Mr. Cook

In the present difficult circumstances, it would be unwise to express satisfaction. None the less, our ambassador and consul-general are doing an excellent job and receiving access to the highest level of the Yemeni Government. Our ambassador has spoken repeatedly to the Interior Minister and the Prime Minister of Yemen, and as my hon. Friend has rightly said, I have spoken twice in three days to the latter.

I am confident that our contact is at the highest level and working well. If, in future, we felt that a special envoy would have a role to play, appointing one would certainly be an option. We shall certainly take any option that will assist us in ensuring that we safeguard the rights and safety of British citizens.

Mr. Crispin Blunt (Reigate)

I welcome the part of the Foreign Secretary's statement on the appointment of a counter-terrorism hostage expert, on a retainer, to the Foreign Office; and the fact that the right hon. Gentleman has fence-built sufficiently to re-establish proper co-operation with the Yemeni authorities. Is not it a pity that we reached a point where that exercise was necessary?

Given that we have been sophisticated and robust in dealing with hostage-taking and terrorism in this country, and that Yemeni soldiers put their lives on the line to attempt to rescue the hostages, should not the Government's first reaction have been to defend and support the Yemeni Government in advance of any investigation into what happened, rather than allow the stream of criticism in the media with, seemingly, some official connivance?

Mr. Cook

We have been extremely careful in what we have said as a Foreign Office and a Government about these tragic events. None of us, as yet, is in receipt of the police investigating team's authoritative report on what may have happened. It is a matter of concern that an attempt—military action—to release the hostages was made without consultation with British authorities. We have very strongly expressed the view that we needed to be consulted before any such action was taken, and that we did not want any action to be taken that would put the safety of British citizens at risk. We regret that we were not consulted, which is why I impressed very strongly on the Prime Minister of Yemen that we must be consulted before any similar attempt is made in the case of Mr. Brooke. I welcome the fact that efforts to secure his release are proceeding by mediation and negotiation.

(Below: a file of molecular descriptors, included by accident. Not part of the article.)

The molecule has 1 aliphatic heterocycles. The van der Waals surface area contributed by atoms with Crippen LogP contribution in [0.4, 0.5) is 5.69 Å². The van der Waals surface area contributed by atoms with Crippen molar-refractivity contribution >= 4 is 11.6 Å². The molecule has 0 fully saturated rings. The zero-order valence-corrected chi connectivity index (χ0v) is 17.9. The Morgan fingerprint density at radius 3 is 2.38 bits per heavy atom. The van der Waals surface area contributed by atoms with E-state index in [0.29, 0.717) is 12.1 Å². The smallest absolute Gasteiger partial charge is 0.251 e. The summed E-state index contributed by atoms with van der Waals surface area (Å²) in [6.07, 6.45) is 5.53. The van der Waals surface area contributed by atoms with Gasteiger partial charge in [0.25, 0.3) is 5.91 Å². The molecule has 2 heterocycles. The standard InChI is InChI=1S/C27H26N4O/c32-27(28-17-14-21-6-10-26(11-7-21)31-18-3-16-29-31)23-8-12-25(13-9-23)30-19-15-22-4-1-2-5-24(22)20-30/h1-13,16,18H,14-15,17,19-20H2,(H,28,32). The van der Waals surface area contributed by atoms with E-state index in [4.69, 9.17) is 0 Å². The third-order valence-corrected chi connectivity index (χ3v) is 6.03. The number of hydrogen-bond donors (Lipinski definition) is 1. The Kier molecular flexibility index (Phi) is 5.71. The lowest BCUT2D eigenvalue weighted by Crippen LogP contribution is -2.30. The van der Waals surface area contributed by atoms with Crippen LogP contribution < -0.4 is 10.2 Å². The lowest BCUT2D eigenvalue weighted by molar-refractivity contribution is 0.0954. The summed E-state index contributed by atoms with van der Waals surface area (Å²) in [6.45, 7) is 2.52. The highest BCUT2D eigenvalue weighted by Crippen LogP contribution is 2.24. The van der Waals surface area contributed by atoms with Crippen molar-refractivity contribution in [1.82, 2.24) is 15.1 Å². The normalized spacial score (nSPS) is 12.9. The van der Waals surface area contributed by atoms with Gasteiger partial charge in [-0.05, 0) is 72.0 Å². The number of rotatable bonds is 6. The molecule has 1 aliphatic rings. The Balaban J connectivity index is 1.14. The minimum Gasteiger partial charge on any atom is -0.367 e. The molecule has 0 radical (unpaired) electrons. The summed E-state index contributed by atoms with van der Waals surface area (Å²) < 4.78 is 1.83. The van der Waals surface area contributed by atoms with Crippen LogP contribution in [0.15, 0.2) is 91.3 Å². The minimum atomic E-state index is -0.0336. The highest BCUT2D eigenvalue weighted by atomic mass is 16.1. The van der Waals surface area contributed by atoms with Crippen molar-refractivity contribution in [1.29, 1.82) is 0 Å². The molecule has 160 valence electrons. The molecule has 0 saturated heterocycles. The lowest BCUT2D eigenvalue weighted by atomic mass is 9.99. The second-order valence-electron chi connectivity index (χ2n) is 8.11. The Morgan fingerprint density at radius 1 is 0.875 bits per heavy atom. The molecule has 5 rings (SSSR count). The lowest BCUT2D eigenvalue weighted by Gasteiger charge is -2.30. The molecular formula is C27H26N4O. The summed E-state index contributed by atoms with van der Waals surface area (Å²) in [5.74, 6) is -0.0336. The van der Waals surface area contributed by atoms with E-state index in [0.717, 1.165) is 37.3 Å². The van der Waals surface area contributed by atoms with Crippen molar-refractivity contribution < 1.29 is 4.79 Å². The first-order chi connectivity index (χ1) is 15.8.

Mr. Dale Campbell-Savours (Workington)

Are reports that the kidnappers were calling for the release of the five arrested men true? Is there any link between Supporters of Sharia—the organisation in London—and the five men who are being held in gaol? If there were a connection—or not—would we, in certain circumstances, allow a British official to appear in court in Aden either in their defence or for other purposes?

Mr. Cook

If we were summoned by either the defence or the prosecution to supply an official to provide evidence that was relevant to court proceedings, we would of course make the most careful response and wish to help the legal process. We would certainly want to be of assistance, where it was relevant, to the defence.

My hon. Friend invites me to speculate on two points which may, or may not, turn out to be relevant to any future legal case affecting these five people. I shall decline the invitation to do so. I think that the whole House would agree that it would be wrong for us in any way to comment on that matter.

Mr. Tam Dalyell (Linlithgow)

Can any British tourist, British Council employee or expatriate feel safe when, as soon as Ramadan is over on Sunday or Monday, there is the prospect of yet more missiles raining down on Baghdad? Once upon a time, nobody was more eloquent than the Foreign Secretary on the effects of cruise missiles. If that is to be done again, what will be the effect in the Arab world?

Mr. Cook

My hon. Friend's question, as I am sure he would be the first to concede, does not immediately relate to the events that we have been discussing today. In response to his point, may I say that there are no such plans? If there were to be any such event, there would be a full statement to the House and that would be the time at which to review the matter.

In the mean time, we are clear that our travel advice to all those going to countries in the region reflects such risk as there is. We are clear that that travel advice is correct, and with the travel industry, we wish to make sure that it is fully distributed and fully up to date. That is the immediate task on which we shall focus.

Mr. Tom Clarke (Coatbridge and Chryston)